“The recession is past history [...] This will be the first Christmas of the recovery”
(Spanish President Mariano Rajoy, 15 December 2014)
It seems that Hippocrates, the father of western medicine, used to believe that disease was your body’s reaction as it tried to regain by itself the balance lost as a consequence of inappropriate behaviour. There is an old saying that encapsulates this believe: vis medicatrix naturae, which roughly translates as “nature is able to heal itself”. This idea may help us to assess the statement by Rajoy that headlines this article and that we are likely to hear countless times, one way or another: even if it doesn’t feel like it, the recession is over.
Between the late 70s and mid 80s, amid a profound political and economic crisis, Spain managed to get in the right lane: the one that led it to join a democratic, productive and redistributive Europe. The reaction was exceedingly quick and, had we remained in that lane, there is no doubt that things would not be nearly as bad today.
So what when wrong? “¿Cuándo se jodió España?” (1) (“When did Spain get screwed up?”). In my opinion, very early on. We had not yet got over the recession when Seville was nominated for the 1992 World Expo (1983), Barcelona was shortlisted to host the 1992 Olympics (1986) and Madrid was picked to become the Cultural Capital of 1992 (1988). “Los fastos del 92” (1) (The pomps of ’92). But if I had to single out a specific time, I would choose the moment, in the summer of 1988, when the newly-appointed Transport Minister, José Barrionuevo, suggested to his cabinet peers that they change the Madrid-Seville railway line that had been approved two years earlier. Originally it was intended for both passenger and cargo trains with a top speed of 200 km per hour and Iberian gauge. They decided to make it a passenger-only line with a top speed of 350 km per hour and international gauge. The change was agreed after the works had already begun, without a supporting viability plan and they spent nearly all the funds originally allocated to upgrading the rest of the railway network. The Barcelona-Valencia line, which was supposed get a second track, hasn’t been fully upgraded yet.
1988. Although unemployment hovered at 19 per cent, every year there were half a million new jobs; GDP was growing at a rate of 5 per cent; public debt amounted to 40 per cent of the Spanish GDP and it kept diminishing as the economy expanded; that year European funds flowed in at cruising speed.
What came next, especially during Aznar’s two terms and Zapatero’s first, was fever pitch: the high-speed railway network (AVE), the airports, the deregulation of land use ... An excess that, in short, led to two phenomenal imbalances: a bloated construction sector and a deeply indebted population and banking system.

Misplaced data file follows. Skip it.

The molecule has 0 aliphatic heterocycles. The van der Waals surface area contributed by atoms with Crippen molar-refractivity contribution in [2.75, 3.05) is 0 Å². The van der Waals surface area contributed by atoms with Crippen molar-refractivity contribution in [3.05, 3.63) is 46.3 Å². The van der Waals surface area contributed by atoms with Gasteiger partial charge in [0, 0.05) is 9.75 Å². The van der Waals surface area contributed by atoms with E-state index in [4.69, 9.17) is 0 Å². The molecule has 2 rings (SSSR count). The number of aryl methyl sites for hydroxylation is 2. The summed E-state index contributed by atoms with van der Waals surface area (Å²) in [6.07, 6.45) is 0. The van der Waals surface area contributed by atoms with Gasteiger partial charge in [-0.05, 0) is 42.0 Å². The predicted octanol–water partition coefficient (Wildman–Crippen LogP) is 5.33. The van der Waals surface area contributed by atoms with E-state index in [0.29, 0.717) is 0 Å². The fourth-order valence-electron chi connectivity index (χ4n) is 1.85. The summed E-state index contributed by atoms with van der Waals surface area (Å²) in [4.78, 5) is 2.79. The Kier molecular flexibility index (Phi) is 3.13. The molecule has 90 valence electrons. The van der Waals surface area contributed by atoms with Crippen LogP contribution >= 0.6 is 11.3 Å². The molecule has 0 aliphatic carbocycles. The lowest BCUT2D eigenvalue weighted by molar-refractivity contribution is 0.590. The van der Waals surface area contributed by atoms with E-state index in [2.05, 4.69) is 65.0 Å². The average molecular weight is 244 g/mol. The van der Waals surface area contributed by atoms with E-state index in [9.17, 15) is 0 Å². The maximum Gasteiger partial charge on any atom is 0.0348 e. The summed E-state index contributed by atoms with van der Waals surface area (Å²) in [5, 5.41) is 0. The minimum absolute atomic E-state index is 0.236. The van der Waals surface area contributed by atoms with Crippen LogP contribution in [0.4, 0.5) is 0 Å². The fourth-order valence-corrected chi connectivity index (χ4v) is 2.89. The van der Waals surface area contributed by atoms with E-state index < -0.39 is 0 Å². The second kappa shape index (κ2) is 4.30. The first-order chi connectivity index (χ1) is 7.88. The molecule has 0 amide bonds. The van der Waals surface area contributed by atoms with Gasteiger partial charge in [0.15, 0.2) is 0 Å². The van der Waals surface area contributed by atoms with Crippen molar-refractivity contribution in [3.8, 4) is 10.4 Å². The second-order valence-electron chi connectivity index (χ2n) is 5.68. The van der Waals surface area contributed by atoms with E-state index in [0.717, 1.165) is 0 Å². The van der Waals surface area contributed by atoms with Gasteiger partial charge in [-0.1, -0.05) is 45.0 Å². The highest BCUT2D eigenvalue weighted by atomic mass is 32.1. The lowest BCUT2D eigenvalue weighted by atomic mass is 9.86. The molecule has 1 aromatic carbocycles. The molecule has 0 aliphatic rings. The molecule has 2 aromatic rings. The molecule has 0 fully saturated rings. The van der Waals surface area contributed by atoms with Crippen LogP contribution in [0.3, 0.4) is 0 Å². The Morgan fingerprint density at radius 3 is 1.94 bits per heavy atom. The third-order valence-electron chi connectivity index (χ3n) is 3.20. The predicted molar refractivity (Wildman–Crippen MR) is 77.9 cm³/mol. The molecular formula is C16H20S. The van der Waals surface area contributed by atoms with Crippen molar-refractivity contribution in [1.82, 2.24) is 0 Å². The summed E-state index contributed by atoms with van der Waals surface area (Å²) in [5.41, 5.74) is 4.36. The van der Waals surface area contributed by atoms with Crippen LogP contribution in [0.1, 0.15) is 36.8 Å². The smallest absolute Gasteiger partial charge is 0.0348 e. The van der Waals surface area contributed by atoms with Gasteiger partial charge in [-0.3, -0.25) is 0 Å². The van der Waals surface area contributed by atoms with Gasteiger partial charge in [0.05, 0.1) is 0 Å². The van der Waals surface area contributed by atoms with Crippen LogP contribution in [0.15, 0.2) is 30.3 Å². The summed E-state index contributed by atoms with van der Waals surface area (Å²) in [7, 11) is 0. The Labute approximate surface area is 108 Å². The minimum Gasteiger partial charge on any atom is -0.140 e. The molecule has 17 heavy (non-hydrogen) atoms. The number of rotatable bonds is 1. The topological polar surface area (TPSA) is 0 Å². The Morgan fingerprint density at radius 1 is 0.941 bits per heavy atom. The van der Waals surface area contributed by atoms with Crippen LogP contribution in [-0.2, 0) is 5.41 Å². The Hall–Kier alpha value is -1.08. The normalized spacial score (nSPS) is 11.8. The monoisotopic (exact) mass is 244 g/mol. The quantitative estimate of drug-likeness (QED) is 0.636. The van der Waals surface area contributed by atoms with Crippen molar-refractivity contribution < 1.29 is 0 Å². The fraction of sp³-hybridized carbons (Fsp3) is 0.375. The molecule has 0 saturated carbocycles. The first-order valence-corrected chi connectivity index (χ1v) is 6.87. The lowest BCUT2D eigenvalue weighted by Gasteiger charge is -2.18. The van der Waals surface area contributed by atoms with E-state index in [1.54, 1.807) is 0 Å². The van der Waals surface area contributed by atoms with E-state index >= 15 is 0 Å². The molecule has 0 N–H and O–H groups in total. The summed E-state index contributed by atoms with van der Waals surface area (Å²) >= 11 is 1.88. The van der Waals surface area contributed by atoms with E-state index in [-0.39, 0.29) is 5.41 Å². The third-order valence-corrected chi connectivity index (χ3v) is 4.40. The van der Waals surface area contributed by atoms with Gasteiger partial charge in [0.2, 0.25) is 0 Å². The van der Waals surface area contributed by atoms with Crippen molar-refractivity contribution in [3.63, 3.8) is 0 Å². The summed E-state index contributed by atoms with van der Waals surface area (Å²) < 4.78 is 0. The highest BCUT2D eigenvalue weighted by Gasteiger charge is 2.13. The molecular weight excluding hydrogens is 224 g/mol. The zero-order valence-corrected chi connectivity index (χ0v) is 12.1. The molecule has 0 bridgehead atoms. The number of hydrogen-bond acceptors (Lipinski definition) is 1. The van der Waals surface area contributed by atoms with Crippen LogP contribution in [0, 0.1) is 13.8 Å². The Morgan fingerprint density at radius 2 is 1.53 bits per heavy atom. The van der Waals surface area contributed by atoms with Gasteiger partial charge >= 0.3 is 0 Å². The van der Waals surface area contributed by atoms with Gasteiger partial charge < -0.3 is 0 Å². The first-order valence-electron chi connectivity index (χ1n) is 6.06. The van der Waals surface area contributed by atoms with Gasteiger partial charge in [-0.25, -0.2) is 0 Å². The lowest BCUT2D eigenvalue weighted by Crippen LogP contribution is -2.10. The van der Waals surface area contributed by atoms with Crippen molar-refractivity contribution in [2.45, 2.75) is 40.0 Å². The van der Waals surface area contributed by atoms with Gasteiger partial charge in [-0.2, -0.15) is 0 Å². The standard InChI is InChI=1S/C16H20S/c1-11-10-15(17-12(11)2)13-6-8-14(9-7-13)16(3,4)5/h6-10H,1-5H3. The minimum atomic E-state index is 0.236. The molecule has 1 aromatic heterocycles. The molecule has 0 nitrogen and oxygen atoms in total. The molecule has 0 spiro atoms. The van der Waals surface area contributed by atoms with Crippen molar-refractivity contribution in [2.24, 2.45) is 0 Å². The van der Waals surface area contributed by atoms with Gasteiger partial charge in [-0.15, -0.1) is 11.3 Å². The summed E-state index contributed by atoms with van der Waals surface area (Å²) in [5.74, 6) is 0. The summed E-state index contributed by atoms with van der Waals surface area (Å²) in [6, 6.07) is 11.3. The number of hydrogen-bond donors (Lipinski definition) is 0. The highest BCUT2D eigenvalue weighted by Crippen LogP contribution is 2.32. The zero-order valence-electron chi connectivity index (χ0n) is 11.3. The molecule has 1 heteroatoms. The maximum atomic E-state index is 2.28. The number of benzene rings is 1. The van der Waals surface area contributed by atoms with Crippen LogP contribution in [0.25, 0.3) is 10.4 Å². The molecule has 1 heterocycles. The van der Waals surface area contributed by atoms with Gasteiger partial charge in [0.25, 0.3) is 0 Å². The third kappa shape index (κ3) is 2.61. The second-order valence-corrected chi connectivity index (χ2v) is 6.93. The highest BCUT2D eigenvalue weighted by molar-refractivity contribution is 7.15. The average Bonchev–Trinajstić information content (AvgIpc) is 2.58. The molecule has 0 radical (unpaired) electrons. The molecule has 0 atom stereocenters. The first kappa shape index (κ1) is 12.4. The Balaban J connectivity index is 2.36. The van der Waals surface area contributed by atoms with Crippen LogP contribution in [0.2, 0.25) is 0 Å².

Since 2007 the recession has meant a correction of the former imbalance. As the construction sector shrank, jobs were lost: only two out of every five construction jobs that existed in 2007 still exist today, but the figure has stopped decreasing. Since exports and tourism are creating jobs, in 2014 more people are employed in Spain than in 2013 and from now on the number of people employed will rise year after year. However, four million jobs are needed for unemployment to be at a reasonable 7.5 per cent, while 2014 only saw 275,000 new jobs. At the present rate, we will need fifteen years of recovery to get there.
Can we expect a faster recovery? The one in the 80s was fast, as we have seen, but Spain had a younger body back then. Few of the workers who lost their jobs in the old dockyards, in the steel mills or the factories that manufactured household appliances ever worked again. But their children did; and they were many, coming out of school and college looking forward to living in a new Spain that was full of promises for them and for multinational companies. The young needed homes and the country needed infrastructures. And so they got down to building them enthusiastically. Now there aren’t many young people and there are few homes and infrastructures that need building. The debt is huge and there is no way it will shrink. The recovery has begun and it will follow its course, but will do so slowly: at the pace that the exporting companies manage to set. Literally speaking, Rajoy is right. But that matters very little.
This is my conclusion: those who hope that the economic recovery will make Spain’s political regeneration redundant, are wrong. Anyone who tries to lead Spain without endorsing change will be engulfed by the wave of discontent that the economy will continue to fuel for many years to come.
(1) N.T. the original sentence is in Spanish, not Catalan, which is the language of the original article.